Ironically I’m writing this piece about Celebrate Bisexuality Day, a day I'd never even heard of before receiving the assignment. As a bisexual woman all too familiar with bi erasure, I’d been looking forward to Bi Visibility Day, which Google now informs me is the same thing as Celebrate Bisexuality Day and is also called Bi Pride Day. My ignorance of the holiday dedicated to honoring my own sexuality seems an apt similitude for the bi erasure endemic to our society and serves to highlight the necessity of CBD.
First recognized in 1999, CBD falls on September 23 during Bisexual Awareness Week. It honors the triumphs and tragedies throughout bisexual history and brings to light issues the bi community faces. To recognize the day, various organizations host workshops, discussions, public outreach efforts, and lobbying events. BiVisibilityDay.com lists 40 CBD events across the globe including burlesque performances, film screenings, and mixers. Scotland’s Equality Network is running an experiment wherein global participants wear bisexual t-shirts and submit anecdotes about their resulting experiences and treatment.
Celebrate Bisexuality Day is necessary because bi people make up 50 percent of the LGB population in the U.S. And in addition to bi-erasure and biphobia, the bisexual community faces higher rates of anxiety, depression, eating disorders, smoking, and suicide than their straight, gay, and lesbian peers. They also suffer higher rates of sexual and domestic violence and poverty than gay and lesbian populations.
Although bi folks can and do experience homophobia for their same-sex attraction, it differs from biphobia, which includes damaging beliefs about bisexuality specifically—that bisexuals are greedy, confused, promiscuous, transphobic, seeking attention, going through a phase, can’t be monogamous, etc.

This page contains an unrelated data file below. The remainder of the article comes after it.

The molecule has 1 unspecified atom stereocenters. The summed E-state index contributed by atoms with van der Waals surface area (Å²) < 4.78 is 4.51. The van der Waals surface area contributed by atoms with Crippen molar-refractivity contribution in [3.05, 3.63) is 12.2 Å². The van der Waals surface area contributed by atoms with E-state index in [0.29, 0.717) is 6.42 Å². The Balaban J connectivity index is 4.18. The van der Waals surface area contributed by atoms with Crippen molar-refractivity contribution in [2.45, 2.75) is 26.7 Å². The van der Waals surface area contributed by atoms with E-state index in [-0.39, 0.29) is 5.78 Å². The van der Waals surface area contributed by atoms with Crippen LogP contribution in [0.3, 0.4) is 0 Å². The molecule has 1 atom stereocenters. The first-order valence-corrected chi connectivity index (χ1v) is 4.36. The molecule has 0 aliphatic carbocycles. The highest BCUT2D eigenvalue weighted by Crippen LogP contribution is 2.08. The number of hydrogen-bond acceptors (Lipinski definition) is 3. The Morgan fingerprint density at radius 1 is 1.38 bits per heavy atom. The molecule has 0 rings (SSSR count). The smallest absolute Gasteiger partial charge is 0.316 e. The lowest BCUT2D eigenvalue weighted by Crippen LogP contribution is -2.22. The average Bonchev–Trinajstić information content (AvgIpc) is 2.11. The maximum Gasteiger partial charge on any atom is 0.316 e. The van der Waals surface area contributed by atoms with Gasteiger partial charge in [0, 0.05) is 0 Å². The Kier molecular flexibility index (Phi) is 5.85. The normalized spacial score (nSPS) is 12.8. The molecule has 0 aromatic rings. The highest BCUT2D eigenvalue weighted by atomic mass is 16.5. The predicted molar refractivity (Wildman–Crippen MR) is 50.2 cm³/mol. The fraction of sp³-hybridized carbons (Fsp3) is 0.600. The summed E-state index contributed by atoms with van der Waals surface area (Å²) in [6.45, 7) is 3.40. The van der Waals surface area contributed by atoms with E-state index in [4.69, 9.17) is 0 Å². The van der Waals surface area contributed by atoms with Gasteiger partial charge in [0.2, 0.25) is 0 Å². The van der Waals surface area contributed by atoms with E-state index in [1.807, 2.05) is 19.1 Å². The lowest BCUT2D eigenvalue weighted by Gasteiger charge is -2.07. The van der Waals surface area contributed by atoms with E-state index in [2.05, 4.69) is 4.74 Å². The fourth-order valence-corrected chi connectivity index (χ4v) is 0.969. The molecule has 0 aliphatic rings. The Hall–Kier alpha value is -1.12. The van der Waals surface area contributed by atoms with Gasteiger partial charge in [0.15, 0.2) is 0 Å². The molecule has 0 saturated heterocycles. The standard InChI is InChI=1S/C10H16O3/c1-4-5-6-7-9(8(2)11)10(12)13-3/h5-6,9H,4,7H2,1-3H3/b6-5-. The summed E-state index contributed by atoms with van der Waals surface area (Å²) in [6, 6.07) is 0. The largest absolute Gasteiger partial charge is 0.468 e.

But none of these things are true.
Bi erasure refers to mislabeling bisexuals as lesbian, gay, or straight based on their current or past relationships, denying that bisexuality exists, and calling bisexuals “allies.” I knew since I was a teenager that I was bisexual, but it was nearly a decade before I understood myself as more than an ally to the LGBTQ community, and I’ve found this to be an unfortunately common experience for other bisexuals, too.
Though LGBTQ funding hit a record high in 2013, it consistently fails to support bi-specific issues despite the obvious need for social, medical, and financial assistance on a large scale. This isn’t just a case of that mythical bisexual greed; charities focus on the needs of specific sub-populations—gay men being the top group to receive funding, followed by transgender people and then lesbian women, with organizations for intersex people and bisexuals receiving less than 1 percent each of awarded grants.
But it’s not all bad news. Bi Visibility Day in 2013 marked the first ever bi-specific event sponsored by any White House. Over 30 bi advocates from across the country met with government officials to discuss bi issues and policy needs. Slowly but surely, bisexuals are gaining visibility and respect.
What can you do for CBD? Come out if it’s safe for you to do so. Increased visibility creates safety for more people to come out as bisexual and make our community’s needs heard. Refute biphobia when you see or hear it. Correct bi erasure: don’t call a same-sex couple a “gay couple” unless you personally know their sexuality, and don’t assume different-sex couples are straight.
Learn and share info about influential bisexuals throughout history such as Sylvia Rivera, a bisexual transgender activist and key figure in the Stonewall Riots. Break free of the gender binary; understand and share that the bisexual community defines “bisexuality” as ‘attraction to people of genders both like and unlike one’s own’ rather than ‘attraction to both men and women.’
Tell others about Bi Visibility Day and make your own plans to Celebrate Bisexuality!